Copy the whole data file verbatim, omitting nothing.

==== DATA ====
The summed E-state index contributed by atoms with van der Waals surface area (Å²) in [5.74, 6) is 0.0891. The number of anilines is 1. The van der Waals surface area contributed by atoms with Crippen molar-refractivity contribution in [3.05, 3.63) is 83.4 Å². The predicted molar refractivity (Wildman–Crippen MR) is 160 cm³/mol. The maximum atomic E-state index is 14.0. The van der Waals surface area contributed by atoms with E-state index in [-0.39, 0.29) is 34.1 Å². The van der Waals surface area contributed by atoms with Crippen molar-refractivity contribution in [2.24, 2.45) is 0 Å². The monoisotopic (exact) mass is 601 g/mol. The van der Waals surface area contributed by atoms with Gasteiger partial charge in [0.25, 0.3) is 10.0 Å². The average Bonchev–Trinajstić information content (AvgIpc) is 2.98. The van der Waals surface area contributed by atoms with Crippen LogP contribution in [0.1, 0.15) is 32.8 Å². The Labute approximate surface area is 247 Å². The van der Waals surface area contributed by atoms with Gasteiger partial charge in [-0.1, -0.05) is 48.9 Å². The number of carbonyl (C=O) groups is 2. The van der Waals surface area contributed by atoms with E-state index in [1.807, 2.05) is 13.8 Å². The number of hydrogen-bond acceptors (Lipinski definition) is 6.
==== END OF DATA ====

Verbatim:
The summed E-state index contributed by atoms with van der Waals surface area (Å²) in [5.74, 6) is 0.0891. The number of anilines is 1. The van der Waals surface area contributed by atoms with Crippen molar-refractivity contribution in [3.05, 3.63) is 83.4 Å². The predicted molar refractivity (Wildman–Crippen MR) is 160 cm³/mol. The maximum atomic E-state index is 14.0. The van der Waals surface area contributed by atoms with E-state index in [-0.39, 0.29) is 34.1 Å². The van der Waals surface area contributed by atoms with Crippen molar-refractivity contribution in [2.24, 2.45) is 0 Å². The monoisotopic (exact) mass is 601 g/mol. The van der Waals surface area contributed by atoms with Gasteiger partial charge in [0.25, 0.3) is 10.0 Å². The average Bonchev–Trinajstić information content (AvgIpc) is 2.98. The van der Waals surface area contributed by atoms with Crippen LogP contribution in [0.1, 0.15) is 32.8 Å². The Labute approximate surface area is 247 Å². The van der Waals surface area contributed by atoms with Gasteiger partial charge in [-0.1, -0.05) is 48.9 Å². The number of carbonyl (C=O) groups is 2. The van der Waals surface area contributed by atoms with E-state index in [1.807, 2.05) is 13.8 Å². The number of hydrogen-bond acceptors (Lipinski definition) is 6.